Charles Fourier (1772-1837)

“Fashion and Parasitism”

Written: in 1803;
Source: The Utopian Vision of Charles Fourier. Selected Texts on Work, Love, and Passionate Attraction. Translated, Edited and with an Introduction by Jonathan Beecher and Richard Bienvenu. Published by Jonathan Cape, 1972;
First Published: Manuscrits de Charles Fourier. Années 1857-58.
Transcribed: by Andy Blunden.

Within the last half-century the capriciousness of fashion has given commerce a major influence on civilised politics. The politicians would have been a good deal wiser if they had given their support to the manufacturing industries and not to commerce, brokerage and speculation, which are the natural enemies of manufacturing and of all productive industries.

I will demonstrate later that commerce, which is mistakenly classified among the productive forms of work, ought to be ranked first among the parasitical professions like those of monk, soldier, lawyer, etc. The reduction of all these professions should be the constant aim of any sound political system.

By its growth and influence the merchant class has done much more harm to industry than have the monks and lawyers.

For the monks merely deprive the farms and workshops of their labour. The lawyers’ fault is somewhat graver, since they distract others from labour and rob them without producing anything themselves. But commerce is guilty of both these vices and it adds a third: it diverts and turns against industry capital which, under a better system, should be devoted uniquely to the improvement of farming and manufacturing.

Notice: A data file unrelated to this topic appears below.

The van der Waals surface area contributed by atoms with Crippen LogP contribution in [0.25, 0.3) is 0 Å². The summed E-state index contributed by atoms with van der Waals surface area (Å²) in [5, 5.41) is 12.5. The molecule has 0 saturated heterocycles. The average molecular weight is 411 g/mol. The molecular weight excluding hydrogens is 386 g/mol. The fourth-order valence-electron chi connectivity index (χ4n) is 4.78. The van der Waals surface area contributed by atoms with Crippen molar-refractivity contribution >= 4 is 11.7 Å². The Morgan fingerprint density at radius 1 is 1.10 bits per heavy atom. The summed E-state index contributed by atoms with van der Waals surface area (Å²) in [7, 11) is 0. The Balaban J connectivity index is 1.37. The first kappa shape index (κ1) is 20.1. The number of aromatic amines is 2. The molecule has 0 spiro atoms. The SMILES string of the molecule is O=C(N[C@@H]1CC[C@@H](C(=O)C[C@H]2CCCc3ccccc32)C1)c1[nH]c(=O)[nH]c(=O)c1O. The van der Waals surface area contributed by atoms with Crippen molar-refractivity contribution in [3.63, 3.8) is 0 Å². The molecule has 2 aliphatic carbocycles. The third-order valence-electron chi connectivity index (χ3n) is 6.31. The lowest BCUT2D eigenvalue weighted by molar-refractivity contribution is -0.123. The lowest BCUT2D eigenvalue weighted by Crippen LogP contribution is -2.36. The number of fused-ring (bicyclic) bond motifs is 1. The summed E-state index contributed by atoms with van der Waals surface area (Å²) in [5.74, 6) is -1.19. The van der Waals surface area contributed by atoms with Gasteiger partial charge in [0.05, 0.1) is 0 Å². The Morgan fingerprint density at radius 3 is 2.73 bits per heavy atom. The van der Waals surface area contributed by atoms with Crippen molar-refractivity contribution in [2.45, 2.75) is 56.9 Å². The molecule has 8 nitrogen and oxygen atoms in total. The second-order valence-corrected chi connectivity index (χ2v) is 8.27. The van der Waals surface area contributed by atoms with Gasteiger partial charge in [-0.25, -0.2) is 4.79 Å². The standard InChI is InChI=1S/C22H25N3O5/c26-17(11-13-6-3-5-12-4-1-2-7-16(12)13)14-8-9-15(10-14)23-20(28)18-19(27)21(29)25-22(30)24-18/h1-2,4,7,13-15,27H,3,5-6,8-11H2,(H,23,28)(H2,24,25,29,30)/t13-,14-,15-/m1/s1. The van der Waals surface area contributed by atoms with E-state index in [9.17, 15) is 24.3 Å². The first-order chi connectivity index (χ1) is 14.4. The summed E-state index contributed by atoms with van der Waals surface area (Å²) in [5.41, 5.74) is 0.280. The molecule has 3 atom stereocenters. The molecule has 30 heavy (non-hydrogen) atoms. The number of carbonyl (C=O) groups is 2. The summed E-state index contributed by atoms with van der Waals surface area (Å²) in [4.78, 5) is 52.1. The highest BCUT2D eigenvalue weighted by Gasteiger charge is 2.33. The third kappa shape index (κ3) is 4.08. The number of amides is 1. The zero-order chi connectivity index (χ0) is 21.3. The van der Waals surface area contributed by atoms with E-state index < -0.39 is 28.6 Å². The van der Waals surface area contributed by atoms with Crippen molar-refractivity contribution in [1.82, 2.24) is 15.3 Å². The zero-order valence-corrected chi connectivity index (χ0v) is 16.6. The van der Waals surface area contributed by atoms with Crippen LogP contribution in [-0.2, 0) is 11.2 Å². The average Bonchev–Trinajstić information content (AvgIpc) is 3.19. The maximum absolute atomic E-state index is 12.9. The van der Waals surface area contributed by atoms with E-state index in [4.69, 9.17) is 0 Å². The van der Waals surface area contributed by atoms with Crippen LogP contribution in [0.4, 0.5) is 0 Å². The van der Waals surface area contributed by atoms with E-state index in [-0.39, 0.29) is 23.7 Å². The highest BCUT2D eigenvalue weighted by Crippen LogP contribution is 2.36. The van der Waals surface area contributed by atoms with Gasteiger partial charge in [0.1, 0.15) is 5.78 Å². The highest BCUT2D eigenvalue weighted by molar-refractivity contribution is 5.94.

The commercial systems are, for the moment, Europe’s most fashionable chimera. Authors who wish immediate renown, write a brochure on credit, exchange, duties and paper money. Tell us in your learned investigations why cottons have “weakened” and sugars are “wavering.” Say why one empire has exported more ells of cloth than its neighbor. If you explain these great mysteries to us in pounds, sous and deniers, the temple of fame is open to you. Don’t forget to dedicate your work to one of the saints of the day, one of those bankers whose name makes all knees bend, even at the court. Don’t go after the protection of official dignitaries; senators and generals are and should be only in the second rank since they know nothing about commerce or banking. Even kings will soon be proud to bear the title of “merchants” as they once boasted of being “Fathers of the people”; and to maintain their popularity they will have to appear in public with a bale of cotton for a throne, a measuring rod for a sceptre, and with a coat of arms consisting of a few rolls of tobacco emblazoned against a background of bars of soap. Ah! don’t the monarchs owe thanksgiving to commerce? It was a trade rivalry between France and England that toppled their thrones; it was a competition for sugar and coffee that sent Louis, his family, and the elite of France to the scaffold. Has politics ever had such a bad effect on industry as it has in recent times? Was there ever so much bad faith among tradesmen, so much encouragement to speculation and bankruptcy, as there has been since the court and the academies were infected by the mercantile spirit?